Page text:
Mars Bars: Now Serving Local Martian Microbrew


After a long day of space exploration and planetary colonization, there’s nothing better than cracking open a nice cold can of local brew. Good thing Budweiser is developing the first-ever space beer, specifically tailored for production in the microgravity environment of Mars.

Wonder if Drizly will deliver there?

Mashable reports news that the American brewing giant is sending 20 barley seeds to the International Space Station on next week’s SpaceX cargo supply mission, where they will be stored in a microgravity environment to see how they respond. This will help determine whether barley seeds could be stored and transported properly on Mars.

In a second experiment, the growth rate of the seeds will be tested. They will be fed and watered in the space station’s microgravity environment to see how they grow under those conditions.

To carry out the experiment, Budweiser teamed up with researchers from Space Tango and the Center for the Advancement of Science in Space – after all, as beer drinkers like to say, beer is science.

It won’t take long to see results. Barley seeds generally grow to between six and 10 inches tall within two weeks when planted on Earth, so this initial stage of the experiment should provide answers relatively quickly. The seeds will be returned to Earth after 30 days for analysis.

Of course, lower gravity isn’t the only variable that would make growing barley on Mars a challenge. There’s also the soil composition and lack of atmosphere. The actual farming of barley on Mars would be a long way off, even if the experiment succeeds – and to carry out the full brewing process is still a distant, sci-fi dream.

But sci-fi often predicts reality, so it’s not out of the question. Once upon a time, the concept of simply tapping one’s handheld computer or speaking to a virtual assistant to have alcohol delivered to one’s door would have been viewed the same way. Today, despite complications due to regulations around transporting alcohol, successful businesses have been built around this concept.

The mobile app Drizly, for instance, has been letting customers order alcohol via their smart devices since 2012, adding investors and new areas of service over the intervening years. It now operates in 70 American cities, as well as two in Canada.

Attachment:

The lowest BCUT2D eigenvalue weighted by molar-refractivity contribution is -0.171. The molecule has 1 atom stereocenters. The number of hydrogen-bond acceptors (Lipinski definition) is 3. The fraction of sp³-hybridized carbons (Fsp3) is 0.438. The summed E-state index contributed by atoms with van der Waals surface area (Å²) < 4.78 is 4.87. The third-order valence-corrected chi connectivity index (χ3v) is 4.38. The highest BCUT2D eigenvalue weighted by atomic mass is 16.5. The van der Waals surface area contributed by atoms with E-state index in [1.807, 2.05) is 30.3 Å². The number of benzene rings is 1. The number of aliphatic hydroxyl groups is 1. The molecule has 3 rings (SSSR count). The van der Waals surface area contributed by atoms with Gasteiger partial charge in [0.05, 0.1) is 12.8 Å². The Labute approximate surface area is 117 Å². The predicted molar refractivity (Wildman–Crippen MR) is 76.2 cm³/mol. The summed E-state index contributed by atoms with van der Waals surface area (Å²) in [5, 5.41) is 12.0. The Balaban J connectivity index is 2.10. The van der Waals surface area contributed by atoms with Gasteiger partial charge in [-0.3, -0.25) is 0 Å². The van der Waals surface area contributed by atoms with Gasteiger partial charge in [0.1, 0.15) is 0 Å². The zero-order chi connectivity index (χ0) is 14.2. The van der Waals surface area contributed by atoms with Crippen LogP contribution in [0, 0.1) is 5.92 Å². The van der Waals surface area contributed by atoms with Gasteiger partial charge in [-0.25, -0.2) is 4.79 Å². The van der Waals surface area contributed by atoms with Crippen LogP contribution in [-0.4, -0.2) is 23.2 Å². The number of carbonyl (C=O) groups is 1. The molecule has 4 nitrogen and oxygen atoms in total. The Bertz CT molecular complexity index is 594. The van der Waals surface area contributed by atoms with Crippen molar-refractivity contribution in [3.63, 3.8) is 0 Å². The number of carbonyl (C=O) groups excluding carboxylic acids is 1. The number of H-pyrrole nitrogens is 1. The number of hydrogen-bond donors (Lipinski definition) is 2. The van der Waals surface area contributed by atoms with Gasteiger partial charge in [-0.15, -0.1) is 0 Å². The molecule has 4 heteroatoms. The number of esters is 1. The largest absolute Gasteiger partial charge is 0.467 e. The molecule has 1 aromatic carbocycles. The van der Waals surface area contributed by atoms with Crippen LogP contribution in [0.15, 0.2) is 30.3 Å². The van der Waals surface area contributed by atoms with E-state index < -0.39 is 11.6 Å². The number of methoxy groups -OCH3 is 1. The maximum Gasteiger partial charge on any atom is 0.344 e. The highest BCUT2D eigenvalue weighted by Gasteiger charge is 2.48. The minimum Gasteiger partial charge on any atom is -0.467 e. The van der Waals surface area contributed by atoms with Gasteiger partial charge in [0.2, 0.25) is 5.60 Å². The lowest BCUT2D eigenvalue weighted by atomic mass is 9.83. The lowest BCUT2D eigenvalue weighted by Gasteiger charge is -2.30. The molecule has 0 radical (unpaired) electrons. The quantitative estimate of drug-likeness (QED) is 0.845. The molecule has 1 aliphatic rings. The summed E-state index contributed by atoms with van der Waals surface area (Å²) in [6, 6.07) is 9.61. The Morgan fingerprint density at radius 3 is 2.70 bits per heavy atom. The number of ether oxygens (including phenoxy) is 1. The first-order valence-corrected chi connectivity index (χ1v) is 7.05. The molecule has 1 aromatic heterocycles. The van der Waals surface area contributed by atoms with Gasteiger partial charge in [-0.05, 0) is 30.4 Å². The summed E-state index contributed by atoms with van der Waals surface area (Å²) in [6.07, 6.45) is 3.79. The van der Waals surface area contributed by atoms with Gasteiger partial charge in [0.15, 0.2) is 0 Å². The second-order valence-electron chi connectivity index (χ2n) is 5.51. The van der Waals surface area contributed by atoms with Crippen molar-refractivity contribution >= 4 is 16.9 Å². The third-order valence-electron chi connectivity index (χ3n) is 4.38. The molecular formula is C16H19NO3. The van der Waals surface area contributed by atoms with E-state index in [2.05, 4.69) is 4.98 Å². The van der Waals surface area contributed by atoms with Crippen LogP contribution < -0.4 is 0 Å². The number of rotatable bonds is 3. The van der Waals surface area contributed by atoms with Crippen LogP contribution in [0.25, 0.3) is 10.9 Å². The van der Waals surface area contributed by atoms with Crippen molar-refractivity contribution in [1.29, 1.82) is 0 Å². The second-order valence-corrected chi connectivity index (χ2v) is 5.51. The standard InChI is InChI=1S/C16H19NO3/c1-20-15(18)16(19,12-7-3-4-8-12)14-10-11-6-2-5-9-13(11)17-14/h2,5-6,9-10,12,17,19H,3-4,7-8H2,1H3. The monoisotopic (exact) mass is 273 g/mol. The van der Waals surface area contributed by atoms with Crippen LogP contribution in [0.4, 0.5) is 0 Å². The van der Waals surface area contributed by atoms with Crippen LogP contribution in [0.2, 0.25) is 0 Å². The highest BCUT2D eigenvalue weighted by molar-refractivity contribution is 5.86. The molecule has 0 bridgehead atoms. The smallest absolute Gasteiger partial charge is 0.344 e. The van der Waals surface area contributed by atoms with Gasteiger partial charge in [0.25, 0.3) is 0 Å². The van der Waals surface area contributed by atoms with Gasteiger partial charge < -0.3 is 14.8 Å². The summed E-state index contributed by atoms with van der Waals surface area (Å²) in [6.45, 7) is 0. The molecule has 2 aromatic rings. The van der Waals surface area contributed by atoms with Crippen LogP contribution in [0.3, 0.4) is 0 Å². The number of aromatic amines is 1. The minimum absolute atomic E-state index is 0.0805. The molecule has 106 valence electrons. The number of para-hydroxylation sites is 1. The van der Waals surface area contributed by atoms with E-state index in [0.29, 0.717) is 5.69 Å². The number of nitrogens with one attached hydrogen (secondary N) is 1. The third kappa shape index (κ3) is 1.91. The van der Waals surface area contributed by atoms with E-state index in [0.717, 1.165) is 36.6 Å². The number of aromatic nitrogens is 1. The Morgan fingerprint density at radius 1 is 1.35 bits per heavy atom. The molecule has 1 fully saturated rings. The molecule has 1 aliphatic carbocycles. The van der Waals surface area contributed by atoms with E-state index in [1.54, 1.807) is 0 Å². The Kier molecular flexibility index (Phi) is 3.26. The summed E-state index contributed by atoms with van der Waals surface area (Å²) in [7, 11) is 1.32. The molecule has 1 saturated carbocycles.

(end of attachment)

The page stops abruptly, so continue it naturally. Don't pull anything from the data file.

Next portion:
Drizly complies with the three-tiered system that governs production and sale of alcohol in the U.S. – that is, the distribution chain from producer to distributor to retailer before finally reaching the customer. So, legally speaking, Drizly is able to reach any customer in the country, even if it’s not yet available in their region.

More recently, online food delivery app DoorDash began offering alcohol delivery so that customers could enjoy a glass of wine or a beer with their takeout meal. And then there’s Saucey, the Instacart of liquor stores, which partners with brick-and-mortar retailers to bring their boozy products to customers’ homes.

Amazon has also wet its feet in alcohol delivery and sent ripples through the industry when, upon acquiring Whole Foods, it announced its plans to use the organic grocer’s brick-and-mortar stores as hubs for alcohol delivery.

However, Amazon’s WINE delivery program recently shuttered, proving that even the eCommerce giant struggles to navigate the complex waters of U.S. alcohol delivery. It remains to be seen how the venture with Whole Foods will play out.

In the short term, Budweiser will certainly enjoy some publicity for its efforts, and if barley grown during the experiment makes it all the way to the final stages of beer production, the brand will surely see a surge of consumer demand for whatever beverage is produced out of the barley seeds that head to the International Space Station on Dec. 4.

Cross your fingers, space hipsters; we could be closer than we thought to the Red Planet’s first local microbrew.



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